Sonoma State President Judy Sakaki, who has faced outcry for her leadership amid a campus sexual harassment and retaliation scandal involving her and her husband, announced on Monday that she is stepping down .
The announcement marks the latest fallout from harsh criticism of how California State University investigates and resolves complaints of staff sexual harassment and retaliation on its 23 campuses — a controversy that has rattled the ranks of CSU leadership and led its chancellor to resign in February.
In recent weeks, Sakaki’s leadership of the Northern California campus has come under intense scrutiny after a Times investigation detailed how California State University paid $600,000 to Settle a lawsuit with a provost who reported allegations of retaliation and sexual harassment involving Sakaki and her husband, Patrick McCallum, a prominent higher education lobbyist.
Provost Lisa Vollendorf alleged she suffered retaliation from Sakaki, her boss, after she reported the sexual harassment accusations about McCallum to senior officials in the chancellor’s office, according to state records. affair.
Sakaki and McCallum previously released statements to The Times saying they had done nothing wrong. Sakaki denied retaliating against Vollendorf, saying the accusations “are completely baseless”.
Sakaki faced a revolt from his campus faculty who voted 173 to 105 in favor of a resolution expressing defiance in his leadership. The result prompted local senators Bill Dodd (D-Napa) and Mike McGuire (D-Healdsburg) to announce that Sakaki “should resign for the greater good of the university.”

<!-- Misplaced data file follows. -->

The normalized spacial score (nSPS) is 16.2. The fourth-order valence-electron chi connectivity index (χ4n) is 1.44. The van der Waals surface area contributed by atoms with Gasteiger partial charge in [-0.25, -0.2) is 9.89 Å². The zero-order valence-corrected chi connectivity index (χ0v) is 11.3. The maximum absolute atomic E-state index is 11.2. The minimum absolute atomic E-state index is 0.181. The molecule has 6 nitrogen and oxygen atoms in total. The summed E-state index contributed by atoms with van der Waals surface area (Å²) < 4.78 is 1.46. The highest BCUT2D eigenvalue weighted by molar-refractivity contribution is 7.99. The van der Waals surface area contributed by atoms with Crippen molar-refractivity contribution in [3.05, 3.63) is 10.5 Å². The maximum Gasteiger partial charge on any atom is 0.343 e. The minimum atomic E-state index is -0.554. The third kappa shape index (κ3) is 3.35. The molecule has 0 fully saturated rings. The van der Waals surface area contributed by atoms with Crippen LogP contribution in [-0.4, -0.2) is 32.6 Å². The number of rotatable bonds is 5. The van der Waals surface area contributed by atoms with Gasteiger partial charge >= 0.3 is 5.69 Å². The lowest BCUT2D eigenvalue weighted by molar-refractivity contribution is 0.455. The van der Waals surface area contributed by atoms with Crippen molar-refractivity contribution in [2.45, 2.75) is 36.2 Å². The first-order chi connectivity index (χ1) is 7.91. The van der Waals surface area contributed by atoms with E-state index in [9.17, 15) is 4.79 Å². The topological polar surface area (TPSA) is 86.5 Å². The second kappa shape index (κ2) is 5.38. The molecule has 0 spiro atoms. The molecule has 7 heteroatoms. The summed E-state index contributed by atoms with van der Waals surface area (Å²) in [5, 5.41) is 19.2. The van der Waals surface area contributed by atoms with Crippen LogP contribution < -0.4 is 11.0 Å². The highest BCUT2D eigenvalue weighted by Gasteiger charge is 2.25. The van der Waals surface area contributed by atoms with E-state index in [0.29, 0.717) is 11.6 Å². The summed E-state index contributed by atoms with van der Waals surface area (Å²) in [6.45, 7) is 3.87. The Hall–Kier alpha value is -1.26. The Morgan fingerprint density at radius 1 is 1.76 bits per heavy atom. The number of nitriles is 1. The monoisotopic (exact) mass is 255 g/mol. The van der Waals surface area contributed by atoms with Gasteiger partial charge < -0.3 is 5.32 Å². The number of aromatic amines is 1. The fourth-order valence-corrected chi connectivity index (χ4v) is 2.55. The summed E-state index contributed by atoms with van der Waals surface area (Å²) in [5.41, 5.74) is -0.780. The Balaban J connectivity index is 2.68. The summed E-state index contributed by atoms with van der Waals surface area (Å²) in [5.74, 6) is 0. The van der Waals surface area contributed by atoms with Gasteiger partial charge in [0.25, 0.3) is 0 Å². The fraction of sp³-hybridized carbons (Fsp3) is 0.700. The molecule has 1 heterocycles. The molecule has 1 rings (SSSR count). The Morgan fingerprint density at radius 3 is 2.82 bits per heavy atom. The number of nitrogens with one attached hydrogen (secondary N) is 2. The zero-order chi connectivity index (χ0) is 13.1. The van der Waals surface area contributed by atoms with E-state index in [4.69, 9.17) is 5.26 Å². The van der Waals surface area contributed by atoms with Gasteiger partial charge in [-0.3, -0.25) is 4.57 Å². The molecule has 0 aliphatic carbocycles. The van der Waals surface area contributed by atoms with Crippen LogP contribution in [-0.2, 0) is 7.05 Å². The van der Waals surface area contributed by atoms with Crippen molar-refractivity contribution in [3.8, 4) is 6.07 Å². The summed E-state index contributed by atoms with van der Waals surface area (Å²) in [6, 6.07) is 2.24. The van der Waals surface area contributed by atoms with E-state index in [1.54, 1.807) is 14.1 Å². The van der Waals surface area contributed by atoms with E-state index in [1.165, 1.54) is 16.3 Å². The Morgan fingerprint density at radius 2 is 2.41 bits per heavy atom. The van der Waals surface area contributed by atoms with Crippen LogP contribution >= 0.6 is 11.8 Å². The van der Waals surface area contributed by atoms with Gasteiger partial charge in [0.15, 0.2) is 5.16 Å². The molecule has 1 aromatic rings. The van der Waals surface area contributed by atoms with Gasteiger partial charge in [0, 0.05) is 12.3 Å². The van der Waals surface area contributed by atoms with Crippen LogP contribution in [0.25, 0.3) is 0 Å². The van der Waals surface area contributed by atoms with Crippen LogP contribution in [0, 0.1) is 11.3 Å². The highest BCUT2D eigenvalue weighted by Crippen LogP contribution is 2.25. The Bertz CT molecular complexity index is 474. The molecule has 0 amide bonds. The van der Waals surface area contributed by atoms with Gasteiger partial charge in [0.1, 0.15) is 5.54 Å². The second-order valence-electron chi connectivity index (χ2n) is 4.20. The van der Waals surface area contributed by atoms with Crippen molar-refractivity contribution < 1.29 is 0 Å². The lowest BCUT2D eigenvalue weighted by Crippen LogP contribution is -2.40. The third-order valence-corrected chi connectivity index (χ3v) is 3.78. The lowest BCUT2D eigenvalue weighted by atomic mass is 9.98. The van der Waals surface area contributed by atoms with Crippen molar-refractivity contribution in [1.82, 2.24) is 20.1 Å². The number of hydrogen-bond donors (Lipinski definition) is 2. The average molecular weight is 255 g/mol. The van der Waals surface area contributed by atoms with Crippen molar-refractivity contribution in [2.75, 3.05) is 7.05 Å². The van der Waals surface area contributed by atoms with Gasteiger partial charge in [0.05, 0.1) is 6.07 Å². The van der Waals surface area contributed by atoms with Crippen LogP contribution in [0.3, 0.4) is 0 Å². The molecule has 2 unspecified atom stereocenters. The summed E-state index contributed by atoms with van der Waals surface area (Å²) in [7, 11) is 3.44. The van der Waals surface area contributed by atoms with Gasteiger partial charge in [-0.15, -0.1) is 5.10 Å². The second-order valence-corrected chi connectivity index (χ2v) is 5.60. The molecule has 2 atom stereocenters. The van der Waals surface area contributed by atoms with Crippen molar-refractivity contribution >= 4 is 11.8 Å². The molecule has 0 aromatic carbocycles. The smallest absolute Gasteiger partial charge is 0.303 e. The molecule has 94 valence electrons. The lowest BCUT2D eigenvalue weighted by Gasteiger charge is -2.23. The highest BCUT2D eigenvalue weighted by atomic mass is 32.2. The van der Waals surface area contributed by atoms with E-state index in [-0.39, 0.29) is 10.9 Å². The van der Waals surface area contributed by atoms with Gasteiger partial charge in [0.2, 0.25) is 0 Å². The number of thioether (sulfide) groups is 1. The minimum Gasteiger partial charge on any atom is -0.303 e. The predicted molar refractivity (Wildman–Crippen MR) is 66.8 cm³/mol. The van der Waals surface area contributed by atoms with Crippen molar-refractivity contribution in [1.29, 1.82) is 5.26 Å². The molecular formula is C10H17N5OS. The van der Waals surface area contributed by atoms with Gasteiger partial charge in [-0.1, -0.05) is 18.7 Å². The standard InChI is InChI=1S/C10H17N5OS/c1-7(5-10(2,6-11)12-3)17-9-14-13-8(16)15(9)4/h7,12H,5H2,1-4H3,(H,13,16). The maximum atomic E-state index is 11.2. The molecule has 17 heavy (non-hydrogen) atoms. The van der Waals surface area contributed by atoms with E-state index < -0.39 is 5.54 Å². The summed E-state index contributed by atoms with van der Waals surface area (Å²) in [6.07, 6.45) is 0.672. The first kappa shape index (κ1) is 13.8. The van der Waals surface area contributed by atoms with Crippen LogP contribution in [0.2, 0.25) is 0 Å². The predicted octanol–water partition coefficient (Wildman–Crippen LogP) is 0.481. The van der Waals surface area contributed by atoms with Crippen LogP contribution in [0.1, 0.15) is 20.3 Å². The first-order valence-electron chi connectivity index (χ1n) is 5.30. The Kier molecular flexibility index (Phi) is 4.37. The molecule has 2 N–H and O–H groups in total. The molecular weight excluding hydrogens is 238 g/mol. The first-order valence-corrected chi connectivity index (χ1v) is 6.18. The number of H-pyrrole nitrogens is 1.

On Monday, the senators released a statement welcoming his decision to resign, saying it would “allow the Sonoma State community to begin the process of healing and once again focus on the university’s core mission — his students. Deep cultural challenges remain within the Cal State system and change is long overdue. There have been too many instances where women have been harassed, intimidated and retaliated against. We implore the new Chancellor to make this crying issue his top priority and push forward change we can all believe in and restore trust. »
Sonoma State said Sakaki’s resignation will take effect July 31. The university said she was the second woman named president of Sonoma State and the first Japanese-American woman to serve as university president in the country.
“I care deeply about Sonoma State and believe this choice will allow the campus community to move forward in a timely manner,” Sakaki said in a statement.